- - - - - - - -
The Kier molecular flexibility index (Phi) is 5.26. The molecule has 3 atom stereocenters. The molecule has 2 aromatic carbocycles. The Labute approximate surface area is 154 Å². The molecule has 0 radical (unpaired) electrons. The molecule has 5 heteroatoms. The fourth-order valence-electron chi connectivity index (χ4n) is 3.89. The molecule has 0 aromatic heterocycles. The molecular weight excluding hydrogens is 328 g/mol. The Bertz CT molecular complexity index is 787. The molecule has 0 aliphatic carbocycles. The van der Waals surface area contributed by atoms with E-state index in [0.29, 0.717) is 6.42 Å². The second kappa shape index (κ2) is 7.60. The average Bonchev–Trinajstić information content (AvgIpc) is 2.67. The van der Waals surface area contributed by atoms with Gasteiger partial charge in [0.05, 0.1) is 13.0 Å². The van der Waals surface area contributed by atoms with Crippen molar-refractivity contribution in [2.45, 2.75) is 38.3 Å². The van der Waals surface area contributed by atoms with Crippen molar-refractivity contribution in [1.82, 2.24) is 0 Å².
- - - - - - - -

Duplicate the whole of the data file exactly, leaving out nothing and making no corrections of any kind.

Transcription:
The Kier molecular flexibility index (Phi) is 5.26. The molecule has 3 atom stereocenters. The molecule has 2 aromatic carbocycles. The Labute approximate surface area is 154 Å². The molecule has 0 radical (unpaired) electrons. The molecule has 5 heteroatoms. The fourth-order valence-electron chi connectivity index (χ4n) is 3.89. The molecule has 0 aromatic heterocycles. The molecular weight excluding hydrogens is 328 g/mol. The Bertz CT molecular complexity index is 787. The molecule has 0 aliphatic carbocycles. The van der Waals surface area contributed by atoms with E-state index in [0.29, 0.717) is 6.42 Å². The second kappa shape index (κ2) is 7.60. The average Bonchev–Trinajstić information content (AvgIpc) is 2.67. The van der Waals surface area contributed by atoms with Gasteiger partial charge in [0.05, 0.1) is 13.0 Å². The van der Waals surface area contributed by atoms with Crippen molar-refractivity contribution in [2.45, 2.75) is 38.3 Å². The van der Waals surface area contributed by atoms with Crippen molar-refractivity contribution in [1.82, 2.24) is 0 Å².